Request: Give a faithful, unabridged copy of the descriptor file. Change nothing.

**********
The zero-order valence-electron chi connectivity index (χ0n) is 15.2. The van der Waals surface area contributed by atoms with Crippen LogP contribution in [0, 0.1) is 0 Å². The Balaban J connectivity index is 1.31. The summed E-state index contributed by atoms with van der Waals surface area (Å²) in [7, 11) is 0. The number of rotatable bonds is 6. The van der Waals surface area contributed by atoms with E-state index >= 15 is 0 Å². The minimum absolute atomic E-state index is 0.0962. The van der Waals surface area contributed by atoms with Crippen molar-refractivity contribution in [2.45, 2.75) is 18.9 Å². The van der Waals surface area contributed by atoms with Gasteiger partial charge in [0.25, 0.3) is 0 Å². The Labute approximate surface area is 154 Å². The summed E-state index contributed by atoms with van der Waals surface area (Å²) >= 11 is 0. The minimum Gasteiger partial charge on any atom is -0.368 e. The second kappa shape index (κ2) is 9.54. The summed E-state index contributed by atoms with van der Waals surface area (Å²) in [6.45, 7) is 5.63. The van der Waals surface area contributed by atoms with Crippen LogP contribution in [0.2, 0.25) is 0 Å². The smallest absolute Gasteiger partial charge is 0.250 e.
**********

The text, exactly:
The zero-order valence-electron chi connectivity index (χ0n) is 15.2. The van der Waals surface area contributed by atoms with Crippen LogP contribution in [0, 0.1) is 0 Å². The Balaban J connectivity index is 1.31. The summed E-state index contributed by atoms with van der Waals surface area (Å²) in [7, 11) is 0. The number of rotatable bonds is 6. The van der Waals surface area contributed by atoms with E-state index >= 15 is 0 Å². The minimum absolute atomic E-state index is 0.0962. The van der Waals surface area contributed by atoms with Crippen molar-refractivity contribution in [2.45, 2.75) is 18.9 Å². The van der Waals surface area contributed by atoms with Gasteiger partial charge in [0.25, 0.3) is 0 Å². The Labute approximate surface area is 154 Å². The summed E-state index contributed by atoms with van der Waals surface area (Å²) >= 11 is 0. The minimum Gasteiger partial charge on any atom is -0.368 e. The second kappa shape index (κ2) is 9.54. The summed E-state index contributed by atoms with van der Waals surface area (Å²) in [6.45, 7) is 5.63. The van der Waals surface area contributed by atoms with Crippen LogP contribution in [0.2, 0.25) is 0 Å². The smallest absolute Gasteiger partial charge is 0.250 e.